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J Am Coll Surg. 2014 Apr;218(4):707-20. doi: 10.1016/j.jamcollsurg.2013.12.044. Epub 2014 Jan 24.

Race disparities in peptide profiles of North American and Kenyan Wilms tumor specimens.

Author information

  • 1Division of Pediatric Hematology and Oncology, Vanderbilt University School of Medicine, Nashville, TN.
  • 2Department of Biochemistry, Mass Spectrometry Research Center, Tissue Core, Vanderbilt University School of Medicine, Nashville, TN.
  • 3Department of Biostatistics, Vanderbilt University School of Medicine, Nashville, TN.
  • 4Department of Pediatric Surgery, Vanderbilt University School of Medicine, Nashville, TN.
  • 5Department of Pathology, Vanderbilt University School of Medicine, Nashville, TN.
  • 6Division of Pediatric Anesthesiology, Vanderbilt University School of Medicine, Nashville, TN; Kijabe Mission Hospital, Kenya.
  • 7Department of Pediatric Surgery, Vanderbilt University School of Medicine, Nashville, TN; Kijabe Mission Hospital, Kenya.
  • 8Proteomics Laboratory, Vanderbilt University School of Medicine, Nashville, TN.
  • 9Children's Oncology Group Statistics and Data Center, Department of Biostatistics, University of Florida, Gainseville, FL.
  • 10Department of Pediatric Surgery, Vanderbilt University School of Medicine, Nashville, TN. Electronic address: harold.lovvorn@vanderbilt.edu.

Abstract

BACKGROUND:

Wilms tumor (WT) is the most common childhood kidney cancer worldwide and arises in children of black African ancestry with greater frequency and severity than other race groups. A biologic basis for this pediatric cancer disparity has not been previously determined. We hypothesized that unique molecular fingerprints might underlie the variable incidence and distinct disease characteristics of WT observed between race groups.

STUDY DESIGN:

To evaluate molecular disparities between WTs of different race groups, the Children's Oncology Group provided 80 favorable histology specimens divided evenly between black and white patients and matched for disease characteristics. As a surrogate of black sub-Saharan African patients, we also analyzed 18 Kenyan WT specimens. Tissues were probed for peptide profiles using matrix-assisted laser desorption ionization time of flight imaging mass spectrometry. To control for histologic variability within and between specimens, cellular regions were analyzed separately as triphasic (containing blastema, epithelia, and stroma), blastema only, and stroma only. Data were queried using ClinProTools and statistically analyzed.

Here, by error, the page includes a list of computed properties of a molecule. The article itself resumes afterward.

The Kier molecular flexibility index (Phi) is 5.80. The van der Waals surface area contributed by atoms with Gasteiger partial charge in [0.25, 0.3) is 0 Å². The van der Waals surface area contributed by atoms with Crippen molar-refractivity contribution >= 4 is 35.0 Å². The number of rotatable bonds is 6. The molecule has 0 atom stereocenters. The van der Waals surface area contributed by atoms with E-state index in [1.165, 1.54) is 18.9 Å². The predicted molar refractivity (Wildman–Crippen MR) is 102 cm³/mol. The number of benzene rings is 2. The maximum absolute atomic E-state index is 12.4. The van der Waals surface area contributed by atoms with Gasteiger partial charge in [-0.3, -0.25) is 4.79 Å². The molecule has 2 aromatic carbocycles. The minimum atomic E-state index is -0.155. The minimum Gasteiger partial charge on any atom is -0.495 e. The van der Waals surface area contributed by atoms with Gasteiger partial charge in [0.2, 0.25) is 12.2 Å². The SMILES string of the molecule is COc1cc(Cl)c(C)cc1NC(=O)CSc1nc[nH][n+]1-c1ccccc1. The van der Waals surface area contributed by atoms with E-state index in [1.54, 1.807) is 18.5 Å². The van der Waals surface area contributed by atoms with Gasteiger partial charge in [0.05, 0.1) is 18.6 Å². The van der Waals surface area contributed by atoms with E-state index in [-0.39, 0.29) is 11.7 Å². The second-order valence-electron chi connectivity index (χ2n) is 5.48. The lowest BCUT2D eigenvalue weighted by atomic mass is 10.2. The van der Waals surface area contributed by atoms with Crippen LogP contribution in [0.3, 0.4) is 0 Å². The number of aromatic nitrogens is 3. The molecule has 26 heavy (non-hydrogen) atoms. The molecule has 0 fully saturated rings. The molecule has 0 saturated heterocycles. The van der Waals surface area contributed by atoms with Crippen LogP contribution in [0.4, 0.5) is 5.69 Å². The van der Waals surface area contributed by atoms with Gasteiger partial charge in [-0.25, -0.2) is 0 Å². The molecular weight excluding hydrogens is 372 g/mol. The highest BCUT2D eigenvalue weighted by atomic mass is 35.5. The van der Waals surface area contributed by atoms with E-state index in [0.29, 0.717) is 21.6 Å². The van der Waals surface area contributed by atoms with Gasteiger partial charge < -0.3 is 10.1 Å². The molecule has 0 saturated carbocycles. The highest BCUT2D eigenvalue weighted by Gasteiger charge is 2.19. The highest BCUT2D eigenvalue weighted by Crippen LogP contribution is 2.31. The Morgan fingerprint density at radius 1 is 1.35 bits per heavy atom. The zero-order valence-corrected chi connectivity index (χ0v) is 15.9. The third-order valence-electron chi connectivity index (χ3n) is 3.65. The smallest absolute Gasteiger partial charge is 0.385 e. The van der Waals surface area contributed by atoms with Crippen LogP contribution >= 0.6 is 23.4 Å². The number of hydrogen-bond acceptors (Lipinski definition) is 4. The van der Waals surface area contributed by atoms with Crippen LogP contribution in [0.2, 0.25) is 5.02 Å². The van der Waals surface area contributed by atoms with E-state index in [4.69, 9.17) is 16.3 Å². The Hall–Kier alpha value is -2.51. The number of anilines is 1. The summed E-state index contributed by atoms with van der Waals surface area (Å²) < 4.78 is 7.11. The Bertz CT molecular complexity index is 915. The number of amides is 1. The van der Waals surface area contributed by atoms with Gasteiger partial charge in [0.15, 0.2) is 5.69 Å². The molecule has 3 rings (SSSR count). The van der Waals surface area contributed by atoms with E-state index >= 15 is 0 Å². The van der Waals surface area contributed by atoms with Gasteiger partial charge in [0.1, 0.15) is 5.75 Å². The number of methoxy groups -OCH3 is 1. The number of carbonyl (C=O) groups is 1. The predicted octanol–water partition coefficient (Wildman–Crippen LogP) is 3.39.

RESULTS:

Peptide profiles, detected in triphasic WT regions, recognized race with good accuracy, which increased for blastema- or stroma-only regions. Peptide profiles from North American WTs differed between black and white race groups but were far more similar in composition than Kenyan specimens. Individual peptides were identified that also associated with WT patient and disease characteristics (eg, treatment failure and stage). Statistically significant peptide fragments were used to sequence proteins, revealing specific cellular signaling pathways and candidate drug targets.

CONCLUSIONS:

Wilms tumor specimens arising among different race groups show unique molecular fingerprints that could explain disparate incidences and biologic behavior and that could reveal novel therapeutic targets.

Copyright © 2014 American College of Surgeons. Published by Elsevier Inc. All rights reserved.

Comment in

  • Discussion. [J Am Coll Surg. 2014]
PMID:
24655859
[PubMed - indexed for MEDLINE]
PMCID:
PMC3964369
[Available on 2015/4/1]
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